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Posts tagged "Racism"


Grace at a Funeral

Racial Reconciliation and a Glimpse of God’s Kingdom

Under Robert E. Lee’s Shadow: Growing Up in The Lost Cause

It was announced last Thursday that the six story tall statue of Robert E. Lee on Richmond Virginia’s Monument Avenue is going to be removed. It is a response to the murder of George Floyd and the following week of protests and riots in the city. The news says that the rest of the Confederate […]

Hope, Humor, and the Healing We Need Right Now

Our best hope right now just might be humor. Recent events have reminded us that racism is one of the uglier elephants in the room: a festering disease we have swept under the rug for years and dealt with superficially at best; an unresolved issue exacerbated by our unwillingness to come to the table and […]

Another Week Ends: Martin Luther on COVID-19, Tara Isabella Burton, Christ and Calamity, Generational Sin, and Faithful Doubt

1. Mere Orthodoxy has published an excerpt from an excellent book, Christ and Calamity: Grace and Gratitude in the Darkest Valley, by Harold Senkbeil. I’ve noted some highlights below and if you like what you read, the e-book is free this month: Just what does it mean to deny yourself and take up your cross? […]

The Trial of Atticus Finch: Aaron Sorkin’s To Kill a Mockingbird

A New Look at America’s Beloved Lawyer

A Hope for Thanksgiving: Assigning Grace Instead of Malice 

I was in late elementary school the first time I heard someone use a racial slur in my house. This was quite a feat in Mississippi where such a word was common parlance. My parents had never really commented about why we did not say it. I just knew that we did not say it. […]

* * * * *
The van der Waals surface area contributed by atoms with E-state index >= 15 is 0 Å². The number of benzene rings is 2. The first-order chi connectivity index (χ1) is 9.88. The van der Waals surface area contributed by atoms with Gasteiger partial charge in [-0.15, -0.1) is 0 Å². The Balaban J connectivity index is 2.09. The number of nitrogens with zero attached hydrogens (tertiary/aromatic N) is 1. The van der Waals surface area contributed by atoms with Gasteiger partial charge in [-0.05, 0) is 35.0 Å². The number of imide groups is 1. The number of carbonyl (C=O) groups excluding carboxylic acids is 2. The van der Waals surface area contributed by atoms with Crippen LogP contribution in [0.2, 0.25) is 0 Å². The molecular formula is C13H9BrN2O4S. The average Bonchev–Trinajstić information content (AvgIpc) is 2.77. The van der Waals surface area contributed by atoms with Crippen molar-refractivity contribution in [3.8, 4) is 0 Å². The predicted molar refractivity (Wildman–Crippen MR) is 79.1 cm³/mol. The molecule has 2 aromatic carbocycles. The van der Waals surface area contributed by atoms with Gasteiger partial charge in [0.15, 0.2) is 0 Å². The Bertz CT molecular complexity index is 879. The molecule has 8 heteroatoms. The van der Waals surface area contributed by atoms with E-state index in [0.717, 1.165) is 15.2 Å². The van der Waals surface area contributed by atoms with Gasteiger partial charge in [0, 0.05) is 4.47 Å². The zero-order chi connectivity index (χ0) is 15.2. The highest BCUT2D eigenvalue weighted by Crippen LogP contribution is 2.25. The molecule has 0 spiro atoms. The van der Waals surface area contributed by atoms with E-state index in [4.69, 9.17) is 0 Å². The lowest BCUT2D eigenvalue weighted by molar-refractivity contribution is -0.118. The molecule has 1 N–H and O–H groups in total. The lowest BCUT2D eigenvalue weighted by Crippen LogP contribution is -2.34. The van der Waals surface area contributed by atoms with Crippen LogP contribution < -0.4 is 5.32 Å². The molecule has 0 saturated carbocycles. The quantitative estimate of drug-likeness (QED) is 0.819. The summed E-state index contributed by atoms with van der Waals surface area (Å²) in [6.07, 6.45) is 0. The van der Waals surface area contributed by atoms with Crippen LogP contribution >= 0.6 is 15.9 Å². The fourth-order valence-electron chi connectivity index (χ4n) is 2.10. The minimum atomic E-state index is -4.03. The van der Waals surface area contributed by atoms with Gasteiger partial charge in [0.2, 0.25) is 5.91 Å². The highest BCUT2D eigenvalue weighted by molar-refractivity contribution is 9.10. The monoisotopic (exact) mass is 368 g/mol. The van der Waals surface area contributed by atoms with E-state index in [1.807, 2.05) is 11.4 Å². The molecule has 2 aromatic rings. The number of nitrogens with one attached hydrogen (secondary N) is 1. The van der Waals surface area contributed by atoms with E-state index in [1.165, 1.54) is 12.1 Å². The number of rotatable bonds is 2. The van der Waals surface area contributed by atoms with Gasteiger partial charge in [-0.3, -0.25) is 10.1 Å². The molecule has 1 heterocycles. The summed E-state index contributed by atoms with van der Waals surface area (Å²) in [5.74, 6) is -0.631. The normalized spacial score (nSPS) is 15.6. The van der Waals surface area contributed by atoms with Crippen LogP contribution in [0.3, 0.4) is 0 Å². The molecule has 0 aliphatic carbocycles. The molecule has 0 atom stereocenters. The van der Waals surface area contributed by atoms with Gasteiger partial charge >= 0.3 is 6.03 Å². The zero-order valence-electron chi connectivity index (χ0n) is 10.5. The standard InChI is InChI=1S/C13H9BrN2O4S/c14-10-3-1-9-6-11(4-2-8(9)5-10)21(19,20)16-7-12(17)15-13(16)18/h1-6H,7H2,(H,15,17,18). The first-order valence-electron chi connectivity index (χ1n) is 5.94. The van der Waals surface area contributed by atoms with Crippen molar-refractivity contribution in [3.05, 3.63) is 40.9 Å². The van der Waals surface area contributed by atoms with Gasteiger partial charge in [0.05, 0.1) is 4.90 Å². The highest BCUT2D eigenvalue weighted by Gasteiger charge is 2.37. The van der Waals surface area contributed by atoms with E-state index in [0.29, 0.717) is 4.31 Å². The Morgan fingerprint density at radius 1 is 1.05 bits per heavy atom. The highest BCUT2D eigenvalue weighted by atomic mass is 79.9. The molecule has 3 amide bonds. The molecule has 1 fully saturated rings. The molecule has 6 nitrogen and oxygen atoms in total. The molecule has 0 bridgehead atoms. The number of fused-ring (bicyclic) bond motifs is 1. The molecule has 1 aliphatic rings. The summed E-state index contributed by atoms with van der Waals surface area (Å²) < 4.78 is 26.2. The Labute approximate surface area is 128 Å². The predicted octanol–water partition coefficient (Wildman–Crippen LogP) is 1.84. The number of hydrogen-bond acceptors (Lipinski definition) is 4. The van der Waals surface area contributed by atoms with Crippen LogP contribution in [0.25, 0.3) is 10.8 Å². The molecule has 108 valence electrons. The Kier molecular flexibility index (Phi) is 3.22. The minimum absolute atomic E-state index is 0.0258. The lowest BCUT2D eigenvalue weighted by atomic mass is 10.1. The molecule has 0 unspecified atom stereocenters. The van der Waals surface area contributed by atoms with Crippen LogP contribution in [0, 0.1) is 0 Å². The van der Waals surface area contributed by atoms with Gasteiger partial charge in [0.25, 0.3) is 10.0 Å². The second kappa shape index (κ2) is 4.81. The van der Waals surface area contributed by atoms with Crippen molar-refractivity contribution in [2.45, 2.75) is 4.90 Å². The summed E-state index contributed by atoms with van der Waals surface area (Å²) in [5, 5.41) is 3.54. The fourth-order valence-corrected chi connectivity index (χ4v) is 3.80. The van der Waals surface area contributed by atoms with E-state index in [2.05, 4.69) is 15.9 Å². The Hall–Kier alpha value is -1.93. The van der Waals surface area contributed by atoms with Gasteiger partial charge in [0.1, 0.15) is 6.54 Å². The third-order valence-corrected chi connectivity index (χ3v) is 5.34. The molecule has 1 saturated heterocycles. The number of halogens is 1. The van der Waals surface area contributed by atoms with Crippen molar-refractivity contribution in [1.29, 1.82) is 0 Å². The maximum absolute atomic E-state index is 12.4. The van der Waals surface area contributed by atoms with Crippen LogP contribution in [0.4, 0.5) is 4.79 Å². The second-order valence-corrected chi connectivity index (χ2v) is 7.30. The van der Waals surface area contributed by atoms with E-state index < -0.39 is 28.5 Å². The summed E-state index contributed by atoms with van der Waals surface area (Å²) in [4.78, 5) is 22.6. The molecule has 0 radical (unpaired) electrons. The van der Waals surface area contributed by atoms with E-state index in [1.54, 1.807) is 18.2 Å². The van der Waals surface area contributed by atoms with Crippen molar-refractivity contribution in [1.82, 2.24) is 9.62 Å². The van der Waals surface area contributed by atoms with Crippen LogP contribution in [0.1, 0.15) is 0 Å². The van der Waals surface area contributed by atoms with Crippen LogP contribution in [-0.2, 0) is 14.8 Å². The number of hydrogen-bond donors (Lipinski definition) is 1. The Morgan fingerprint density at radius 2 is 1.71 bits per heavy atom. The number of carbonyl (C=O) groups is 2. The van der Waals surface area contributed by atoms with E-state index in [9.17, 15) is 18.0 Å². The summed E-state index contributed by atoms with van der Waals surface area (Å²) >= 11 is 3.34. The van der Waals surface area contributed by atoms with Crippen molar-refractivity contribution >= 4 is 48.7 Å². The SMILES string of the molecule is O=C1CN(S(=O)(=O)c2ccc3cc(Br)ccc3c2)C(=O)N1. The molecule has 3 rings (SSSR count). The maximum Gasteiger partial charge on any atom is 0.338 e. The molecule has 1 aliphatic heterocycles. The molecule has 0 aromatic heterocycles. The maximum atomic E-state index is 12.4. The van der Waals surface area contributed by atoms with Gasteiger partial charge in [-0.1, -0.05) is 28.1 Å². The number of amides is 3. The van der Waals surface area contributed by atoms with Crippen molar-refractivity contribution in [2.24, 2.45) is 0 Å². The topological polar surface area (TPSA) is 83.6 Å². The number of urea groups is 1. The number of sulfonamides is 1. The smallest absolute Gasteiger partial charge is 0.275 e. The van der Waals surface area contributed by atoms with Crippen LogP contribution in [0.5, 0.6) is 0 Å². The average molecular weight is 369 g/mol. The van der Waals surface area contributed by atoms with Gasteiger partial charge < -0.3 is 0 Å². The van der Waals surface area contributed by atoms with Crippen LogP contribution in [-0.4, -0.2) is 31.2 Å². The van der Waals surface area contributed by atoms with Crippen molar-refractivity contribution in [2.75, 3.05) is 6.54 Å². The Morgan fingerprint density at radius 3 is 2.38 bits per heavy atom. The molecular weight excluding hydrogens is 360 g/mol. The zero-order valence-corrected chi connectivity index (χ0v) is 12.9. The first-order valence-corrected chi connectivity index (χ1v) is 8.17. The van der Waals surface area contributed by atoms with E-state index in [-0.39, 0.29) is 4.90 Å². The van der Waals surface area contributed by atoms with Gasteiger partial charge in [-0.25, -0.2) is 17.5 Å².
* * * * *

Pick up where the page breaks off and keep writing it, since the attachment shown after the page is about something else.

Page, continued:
Another Week Ends: Stubborn Optimists, New Parents, Non-Parents, Backwards Empathy, Future Anxious Thoughts, and a Tale of Two Churches

1. First off, we have from the New York Review of Books “A Tale of Two Churches.” This one doesn’t go where you think it’s going to go, and so much the better. It tells the story of two North Carolina pastors, Jay Stewart and Derrick Hawkins, one white, one black, and the joining of […]

Its Radiant Affliction: #Blessed by Empire, Wounded by God

On the day when The weight deadens On your shoulders And you stumble, May the clay dance To balance you. (‘Beannacht,’ John O’Donohue) When my grandmother slanders someone, she always follows it with benevolence. “He’s dumb as a rock,” she’ll say, “bless his heart.” “She ain’t worth a plugged nickel, bless her heart.” I think […]

The Jeffersonian Ideal and the Unexpected Solution to Racism

As you may know, Mockingbird HQ is situated here in happy, wealthy, intellectual, pastoral Charlottesville, Virginia. When I moved to Charlottesville for college almost 15 years ago, it was considered “America’s Happiest City” and one of the best places in America to raise a family. It still is. For this reason, and others, there is a […]

Why I Invited Daryl Davis to Speak in DC

Grace, Race and the KKK ~ Daryl Davis from Mockingbird on Vimeo. There’s a scene about fifteen minutes into Accidental Courtesy, the 2016 documentary about musician Daryl Davis, that so blew my hair back that I immediately looked up his contact info for the purposes of begging him to join us at our event in […]

Another Week Ends (in Charlottesville)

I’ll be honest with you. It would’ve been nice to return from sabbatical some other week. As you might imagine, a front row seat gives the viewer a different perspective. But you’d think it would loosen the tongue, not tie it up. Why haven’t I been able to write about what took place here last […]

“Say Yes” – Tobias Wolff’s Parable of Faith

In Tobias Wolff’s 1985 short story, “Say Yes,” a husband and wife are washing and drying the dishes. He is clearly proud of himself for what a considerate husband he is to help with household chores. But whatever goodwill he has earned evaporates when, in casual conversation, he expresses his opposition to interracial marriage. When […]